Benefits

Cost-Saving Models for Employers With Self-Insured Health Plans

A consulting firm outlines three alternatives it has recommended to its partner companies in an effort to manage their employees’ health care in a cost-effective manner.

By PLANSPONSOR staff editors@plansponsor.com | May 30, 2017
Page 1 of 3 View Full Article

U.S. employers that self-insure their medical benefits have become increasingly frustrated with the constant surge in health care expenses and also with the lack of price transparency, according to a report from EBCG, a consulting firm in the employee benefits industry.

In a Perspective report, EBCG outlines three alternatives it has recommended to its partner companies in an effort to manage their employees’ health care in a cost-effective manner.

Cash-Based/Fixed Cost Pricing Models 

According to the report, written by Sam Odishoo, a consultant at EBCG, in recent years, cash-based hospitals and surgery centers have been emerging throughout the country. EBCG says these providers stand out from the typical health care market for cost transparency and no insurance company involvement.  Clinics that offer cash-based medical services designate fixed, up-front prices for their procedures, often posting them on their websites. This way, prospective patients and their employers know ahead of time what their financial exposure will be.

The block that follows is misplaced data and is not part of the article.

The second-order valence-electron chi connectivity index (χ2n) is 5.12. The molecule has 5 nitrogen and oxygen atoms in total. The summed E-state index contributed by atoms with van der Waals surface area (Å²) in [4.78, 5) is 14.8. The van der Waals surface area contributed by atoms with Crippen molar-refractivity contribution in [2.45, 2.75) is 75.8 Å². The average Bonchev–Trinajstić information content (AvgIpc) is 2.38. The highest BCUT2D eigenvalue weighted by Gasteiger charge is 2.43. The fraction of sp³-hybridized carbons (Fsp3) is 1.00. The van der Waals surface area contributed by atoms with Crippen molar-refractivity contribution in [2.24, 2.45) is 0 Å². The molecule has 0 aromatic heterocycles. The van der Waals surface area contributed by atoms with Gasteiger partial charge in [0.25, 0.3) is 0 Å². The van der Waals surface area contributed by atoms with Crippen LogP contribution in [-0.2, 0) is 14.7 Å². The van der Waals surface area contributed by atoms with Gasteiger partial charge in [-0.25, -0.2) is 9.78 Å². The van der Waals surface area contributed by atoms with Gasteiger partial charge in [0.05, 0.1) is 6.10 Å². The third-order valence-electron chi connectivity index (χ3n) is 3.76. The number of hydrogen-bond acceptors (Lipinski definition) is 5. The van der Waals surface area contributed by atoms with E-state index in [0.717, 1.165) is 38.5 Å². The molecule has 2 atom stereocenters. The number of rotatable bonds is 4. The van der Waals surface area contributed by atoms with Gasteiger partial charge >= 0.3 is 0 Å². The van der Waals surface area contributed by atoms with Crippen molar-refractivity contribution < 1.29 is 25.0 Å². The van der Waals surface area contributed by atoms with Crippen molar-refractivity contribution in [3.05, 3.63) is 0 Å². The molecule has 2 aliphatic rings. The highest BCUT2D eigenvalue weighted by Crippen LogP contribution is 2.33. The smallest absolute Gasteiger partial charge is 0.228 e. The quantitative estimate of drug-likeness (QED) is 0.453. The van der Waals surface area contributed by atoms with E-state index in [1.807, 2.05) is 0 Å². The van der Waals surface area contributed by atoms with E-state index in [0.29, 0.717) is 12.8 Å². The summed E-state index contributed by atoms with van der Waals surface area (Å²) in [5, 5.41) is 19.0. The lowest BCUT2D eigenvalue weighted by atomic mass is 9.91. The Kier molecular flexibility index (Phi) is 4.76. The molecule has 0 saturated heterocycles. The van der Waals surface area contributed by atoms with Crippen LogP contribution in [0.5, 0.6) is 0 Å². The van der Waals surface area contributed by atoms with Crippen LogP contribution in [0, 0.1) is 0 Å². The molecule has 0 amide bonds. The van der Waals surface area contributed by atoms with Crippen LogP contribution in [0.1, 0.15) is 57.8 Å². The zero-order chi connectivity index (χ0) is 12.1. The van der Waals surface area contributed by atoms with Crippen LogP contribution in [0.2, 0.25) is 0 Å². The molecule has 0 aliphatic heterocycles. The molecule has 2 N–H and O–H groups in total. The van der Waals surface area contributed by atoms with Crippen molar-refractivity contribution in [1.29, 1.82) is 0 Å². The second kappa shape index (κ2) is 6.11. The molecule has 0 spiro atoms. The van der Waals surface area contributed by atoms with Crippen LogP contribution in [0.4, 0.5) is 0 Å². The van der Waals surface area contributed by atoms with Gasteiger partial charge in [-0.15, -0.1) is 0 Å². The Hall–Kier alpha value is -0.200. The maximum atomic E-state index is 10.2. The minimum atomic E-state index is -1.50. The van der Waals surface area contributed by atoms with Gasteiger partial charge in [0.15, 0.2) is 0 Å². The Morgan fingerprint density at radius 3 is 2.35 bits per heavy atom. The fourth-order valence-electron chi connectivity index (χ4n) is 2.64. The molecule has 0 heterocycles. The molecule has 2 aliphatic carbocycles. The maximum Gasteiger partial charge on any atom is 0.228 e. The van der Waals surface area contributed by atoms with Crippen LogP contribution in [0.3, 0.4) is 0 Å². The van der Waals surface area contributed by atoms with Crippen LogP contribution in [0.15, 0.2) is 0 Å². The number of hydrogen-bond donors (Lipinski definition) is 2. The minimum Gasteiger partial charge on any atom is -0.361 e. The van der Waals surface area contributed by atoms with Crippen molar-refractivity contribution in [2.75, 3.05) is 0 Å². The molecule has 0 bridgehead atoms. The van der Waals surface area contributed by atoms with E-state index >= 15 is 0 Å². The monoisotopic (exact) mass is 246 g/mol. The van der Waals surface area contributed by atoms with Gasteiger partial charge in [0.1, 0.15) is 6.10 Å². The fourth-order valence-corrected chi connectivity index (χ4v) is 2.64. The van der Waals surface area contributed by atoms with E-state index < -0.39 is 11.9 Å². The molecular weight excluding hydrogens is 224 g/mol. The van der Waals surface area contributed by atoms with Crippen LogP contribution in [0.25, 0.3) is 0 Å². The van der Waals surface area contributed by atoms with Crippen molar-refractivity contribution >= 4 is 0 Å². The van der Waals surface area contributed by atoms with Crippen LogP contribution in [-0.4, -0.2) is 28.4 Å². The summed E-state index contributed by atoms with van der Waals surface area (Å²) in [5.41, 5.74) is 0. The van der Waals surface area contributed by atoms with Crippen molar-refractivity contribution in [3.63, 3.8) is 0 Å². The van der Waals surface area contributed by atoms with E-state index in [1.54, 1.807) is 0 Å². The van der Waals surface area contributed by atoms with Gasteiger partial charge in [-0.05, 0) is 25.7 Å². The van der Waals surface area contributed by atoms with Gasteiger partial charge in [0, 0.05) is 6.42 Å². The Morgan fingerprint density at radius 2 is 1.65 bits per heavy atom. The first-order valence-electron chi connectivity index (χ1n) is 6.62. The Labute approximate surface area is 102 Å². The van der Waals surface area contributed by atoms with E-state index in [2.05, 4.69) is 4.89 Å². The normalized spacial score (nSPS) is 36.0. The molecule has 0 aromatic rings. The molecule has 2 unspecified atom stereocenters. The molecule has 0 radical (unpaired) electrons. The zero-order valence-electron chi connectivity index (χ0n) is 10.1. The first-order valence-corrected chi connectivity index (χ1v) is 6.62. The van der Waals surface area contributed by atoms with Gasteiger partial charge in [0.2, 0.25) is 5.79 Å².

“Fixed costs for services represent a welcomed change from the characteristic uncertainty that persists in insurance-network affiliated hospitals and surgery centers. For companies that self-insure their employee health benefits, cash-based facilities can be a viable cost-saving alternative,” the report says. “If an employee requires a specific procedure, the employer can check their nearest cash-based provider’s price and compare it to what their insurance company would presumably charge at a local hospital or surgery center.” EBCG adds that it is not uncommon for the cash-based price for an identical procedure to be $5,000 to even $25,000 less, depending on the procedure.

NEXT: Reference-based pricing

SPONSORED MESSAGES